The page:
In addition to enhancers, we also recovered strong suppressors of PINK1 RNAi phenotypes, with Atg1 being one of them. Atg1 is a kinase that has been suggested to play an essential role in the initiation of autophagy. Previous studies have shown that Atg1 OE in Drosophila fat body was sufficient to induce autophagy, and high level of Atg1 expression could cause growth arrest and apoptosis . When we expressed high level of Atg1 in the muscle using the Mhc-Gal4 driver and strong UAS-Atg1 transgenes, the flies either failed to eclose or showed strong abnormal wing posture, possibly due to excess apoptosis in the flight muscle (data not shown). However, when we used a weaker Atg1 OE line (UAS-Atg1GS10797) , the flies enclosed with normal wing posture and flight ability (Figure 1B, data not shown). Interestingly, this mild overexpression of Atg1 completely suppressed the abnormal wing posture caused by PINK1 knockdown (Figure 1A), which was not due to a change in PINK1 expression level (Figure S2). Conversely, PINK1 RNAi phenotypes were exacerbated by the overexpression of Atg1 RNAi or Atg1K38Q, a kinase-dead form of Atg1 that acted in a dominant-negative fashion . Similarly, RNAi-mediated knockdown of Atg3, Atg13 and Atg18, all of which are essential for autophagy in Drosophila , , also enhanced the abnormal wing posture phenotype in PINK1 RNAi background (Figure 1A). These data indicate that autophagy is physiologically relevant to PINK1 pathogenesis and that mild induction of autophagy protects against PINK1 pathogenesis.
To further validate the effectiveness of our screen, we tested genes that were known to genetically interact with PINK1. We found that Parkin OE and Marf RNAi could completely suppress the PINK1 RNAi phenotypes (Figure 1A), consistent with previous findings –. In contrast to the rescuing effect of Marf RNAi, overexpression of Marf alone in the muscle, which would lead to excessive mitochondrial fusion, caused lethality at third instar larval stage (Figure 1B). Flies overexpressing a dominant-negative form of Drp1 (Drp1DN), which inhibited mitochondrial fission, were viable but showed strong abnormal wing posture phenotype (Figure 1B). When Drp1DN was expressed in PINK1 RNAi background using the Mhc-Gal4 driver, a synthetic lethality phenotype was observed (Figure 1A). These results are consistent with previously reported genetic interactions between PINK1 and the mitochondrial fusion/fission machinery -. In addition, we tested the effects of antioxidant genes, some of which have been shown to rescue PINK1 and Parkin mutant phenotypes , . All four antioxidant genes tested, catalase (Cat), glutathione peroxidase homolog with thioredoxin peroxidase activity (GTPx-1), Glutathione S transferase S1 (GstS1), and superoxide dismutase (SOD), could partially rescue the abnormal wing posture in PINK1 RNAi background when overexpressed. However, they were less effective compared to Atg1 and Parkin OE or Marf knockdown (Figure 1A).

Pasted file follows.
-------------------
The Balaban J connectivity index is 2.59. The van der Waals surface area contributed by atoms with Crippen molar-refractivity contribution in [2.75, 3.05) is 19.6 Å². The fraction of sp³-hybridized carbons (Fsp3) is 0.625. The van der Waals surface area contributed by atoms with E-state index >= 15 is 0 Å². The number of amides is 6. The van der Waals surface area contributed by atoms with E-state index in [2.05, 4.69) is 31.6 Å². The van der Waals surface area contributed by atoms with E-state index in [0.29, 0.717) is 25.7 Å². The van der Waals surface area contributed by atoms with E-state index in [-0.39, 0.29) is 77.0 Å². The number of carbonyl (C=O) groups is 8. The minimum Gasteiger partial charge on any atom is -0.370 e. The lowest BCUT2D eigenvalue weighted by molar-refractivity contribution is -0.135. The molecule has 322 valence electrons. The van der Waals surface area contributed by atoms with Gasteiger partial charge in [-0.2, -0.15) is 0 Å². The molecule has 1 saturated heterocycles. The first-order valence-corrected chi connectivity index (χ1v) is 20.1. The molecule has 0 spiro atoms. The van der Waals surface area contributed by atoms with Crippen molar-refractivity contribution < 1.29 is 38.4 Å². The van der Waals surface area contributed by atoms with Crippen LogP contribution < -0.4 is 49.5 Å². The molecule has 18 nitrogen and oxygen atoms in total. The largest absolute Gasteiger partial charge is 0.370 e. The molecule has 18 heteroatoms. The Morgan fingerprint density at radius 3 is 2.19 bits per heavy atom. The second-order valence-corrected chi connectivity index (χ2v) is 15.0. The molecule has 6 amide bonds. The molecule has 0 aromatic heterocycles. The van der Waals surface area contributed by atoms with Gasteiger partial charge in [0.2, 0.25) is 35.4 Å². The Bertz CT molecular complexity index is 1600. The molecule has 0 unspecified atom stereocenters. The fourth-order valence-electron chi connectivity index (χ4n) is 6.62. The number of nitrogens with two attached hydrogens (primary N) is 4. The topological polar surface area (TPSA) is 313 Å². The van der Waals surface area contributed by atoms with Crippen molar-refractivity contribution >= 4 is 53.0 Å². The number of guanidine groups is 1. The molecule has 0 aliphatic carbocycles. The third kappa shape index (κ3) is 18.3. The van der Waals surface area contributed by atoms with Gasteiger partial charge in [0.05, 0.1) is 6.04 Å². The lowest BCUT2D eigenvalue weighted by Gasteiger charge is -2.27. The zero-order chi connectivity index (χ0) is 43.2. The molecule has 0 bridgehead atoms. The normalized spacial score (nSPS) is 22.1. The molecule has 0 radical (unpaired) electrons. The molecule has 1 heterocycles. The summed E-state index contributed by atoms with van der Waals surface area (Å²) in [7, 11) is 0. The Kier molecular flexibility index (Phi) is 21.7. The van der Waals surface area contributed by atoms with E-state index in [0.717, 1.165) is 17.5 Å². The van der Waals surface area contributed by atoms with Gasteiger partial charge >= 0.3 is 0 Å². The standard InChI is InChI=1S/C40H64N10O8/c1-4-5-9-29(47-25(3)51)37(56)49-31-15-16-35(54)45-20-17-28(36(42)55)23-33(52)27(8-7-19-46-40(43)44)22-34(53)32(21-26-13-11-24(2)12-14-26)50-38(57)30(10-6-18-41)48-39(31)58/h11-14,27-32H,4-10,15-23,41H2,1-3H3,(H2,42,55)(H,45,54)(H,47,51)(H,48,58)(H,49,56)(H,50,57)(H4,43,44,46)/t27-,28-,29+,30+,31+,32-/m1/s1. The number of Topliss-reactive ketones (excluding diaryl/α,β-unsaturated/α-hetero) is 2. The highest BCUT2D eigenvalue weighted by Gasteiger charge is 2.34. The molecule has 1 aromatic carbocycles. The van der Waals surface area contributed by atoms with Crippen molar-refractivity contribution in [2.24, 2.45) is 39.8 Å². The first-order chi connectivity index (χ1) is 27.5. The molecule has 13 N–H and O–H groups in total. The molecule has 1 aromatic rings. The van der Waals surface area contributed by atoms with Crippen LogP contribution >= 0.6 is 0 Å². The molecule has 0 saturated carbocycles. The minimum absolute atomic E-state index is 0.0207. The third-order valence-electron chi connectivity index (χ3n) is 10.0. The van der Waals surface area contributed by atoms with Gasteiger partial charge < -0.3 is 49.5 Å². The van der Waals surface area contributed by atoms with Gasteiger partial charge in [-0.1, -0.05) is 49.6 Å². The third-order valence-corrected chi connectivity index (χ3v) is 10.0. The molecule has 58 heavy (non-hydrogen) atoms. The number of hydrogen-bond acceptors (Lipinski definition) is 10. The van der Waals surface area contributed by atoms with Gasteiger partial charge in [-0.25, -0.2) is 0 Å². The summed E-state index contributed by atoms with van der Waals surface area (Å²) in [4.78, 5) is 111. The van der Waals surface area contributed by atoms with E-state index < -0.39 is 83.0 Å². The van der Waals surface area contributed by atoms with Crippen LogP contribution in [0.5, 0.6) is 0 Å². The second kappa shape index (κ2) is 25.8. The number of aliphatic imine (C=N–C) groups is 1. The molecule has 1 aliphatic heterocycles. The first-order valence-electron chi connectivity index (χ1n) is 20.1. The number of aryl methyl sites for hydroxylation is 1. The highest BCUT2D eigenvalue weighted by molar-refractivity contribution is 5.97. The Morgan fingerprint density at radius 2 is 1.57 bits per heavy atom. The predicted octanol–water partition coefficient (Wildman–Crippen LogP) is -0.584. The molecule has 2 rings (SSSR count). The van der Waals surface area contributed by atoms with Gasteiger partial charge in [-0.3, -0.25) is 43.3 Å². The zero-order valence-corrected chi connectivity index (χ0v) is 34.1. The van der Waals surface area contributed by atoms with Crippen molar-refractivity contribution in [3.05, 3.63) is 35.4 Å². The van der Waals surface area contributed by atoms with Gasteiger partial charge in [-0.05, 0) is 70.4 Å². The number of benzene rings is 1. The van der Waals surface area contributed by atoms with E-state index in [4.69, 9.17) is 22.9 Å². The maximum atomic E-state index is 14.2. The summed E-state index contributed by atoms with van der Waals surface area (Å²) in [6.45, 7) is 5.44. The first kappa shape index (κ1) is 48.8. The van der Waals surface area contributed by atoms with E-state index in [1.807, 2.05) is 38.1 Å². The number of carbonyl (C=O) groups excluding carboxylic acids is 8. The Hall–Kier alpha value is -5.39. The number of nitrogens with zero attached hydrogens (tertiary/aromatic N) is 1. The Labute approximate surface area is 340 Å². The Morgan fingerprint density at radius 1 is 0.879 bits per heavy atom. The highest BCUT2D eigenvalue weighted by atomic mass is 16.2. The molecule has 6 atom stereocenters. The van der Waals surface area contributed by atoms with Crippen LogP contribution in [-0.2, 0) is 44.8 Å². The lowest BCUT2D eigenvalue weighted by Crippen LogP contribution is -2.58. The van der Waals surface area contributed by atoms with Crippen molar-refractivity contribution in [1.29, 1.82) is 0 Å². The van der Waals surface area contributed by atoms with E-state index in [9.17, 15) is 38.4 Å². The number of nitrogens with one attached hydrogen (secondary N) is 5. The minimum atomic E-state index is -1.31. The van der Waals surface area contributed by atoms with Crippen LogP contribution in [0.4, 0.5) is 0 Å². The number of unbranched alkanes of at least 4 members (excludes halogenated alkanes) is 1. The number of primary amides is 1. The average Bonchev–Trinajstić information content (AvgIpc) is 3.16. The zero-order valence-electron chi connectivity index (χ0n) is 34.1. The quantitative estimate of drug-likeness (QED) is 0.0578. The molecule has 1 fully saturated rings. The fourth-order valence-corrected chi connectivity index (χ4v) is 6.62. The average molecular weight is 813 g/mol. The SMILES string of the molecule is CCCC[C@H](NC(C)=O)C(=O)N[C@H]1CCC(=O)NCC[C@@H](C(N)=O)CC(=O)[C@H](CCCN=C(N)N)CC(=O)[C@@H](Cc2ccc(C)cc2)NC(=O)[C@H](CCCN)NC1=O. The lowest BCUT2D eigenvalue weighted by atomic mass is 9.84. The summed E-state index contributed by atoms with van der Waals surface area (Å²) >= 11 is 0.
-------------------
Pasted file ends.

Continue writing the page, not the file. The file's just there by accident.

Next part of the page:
Activated S6K enhances muscle degeneration and DA neuron loss in PINK1 deficiency flies
In addition to abnormal wing posture, PINK1 mutant flies typically exhibit enlarged mitochondria, energy depletion, muscle degeneration and DA neuron loss , . To better understand the genetic interaction between S6K and PINK1, we tested whether S6K affected these phenotypes as well. In one-day-old flies, Mhc-Gal4-directed co-expression of constitutively active forms of S6Ks (S6K-TE, S6K-STDE and S6K-STDETE) in PINK1 RNAi background completely abolished their flight ability (Figure 2A), significantly decreased ATP level in the muscle (Figure 2B), and dramatically increased thoracic indentation (Figure 2C, 2D), which all indicate increased muscle degeneration. In contrast, overexpression of a S6K RNAi transgene in PINK1 RNAi background partially rescued these phenotypes (Figure 2A, 2B, 2C). Overexpression of constitutively active S6K or S6K RNAi transgenes in wild type flies had no obvious effect in these assays (Figure 2A, 2B), suggesting that their effects on muscle degeneration were specific to the PINK1 RNAi background. We further used transmission electron microscopy (TEM) to examine muscle degeneration in detail. At one-day after eclosion, the thoracic muscle of PINK1 RNAi flies showed only small lesions, while large areas devoid of muscle tissues were observed in the thoraces of PINK1 RNAi flies expressing constitutively active S6K, supporting the conclusion that S6K enhances the muscle degeneration in PINK1 RNAi background (Figure 2E). In comparison, the muscle morphology of flies expressing constitutively active S6K alone appeared indistinguishable from that of wild type flies, with healthy, electron-dense mitochondria laying in between muscle fibers in an organized fashion (Figure 2E).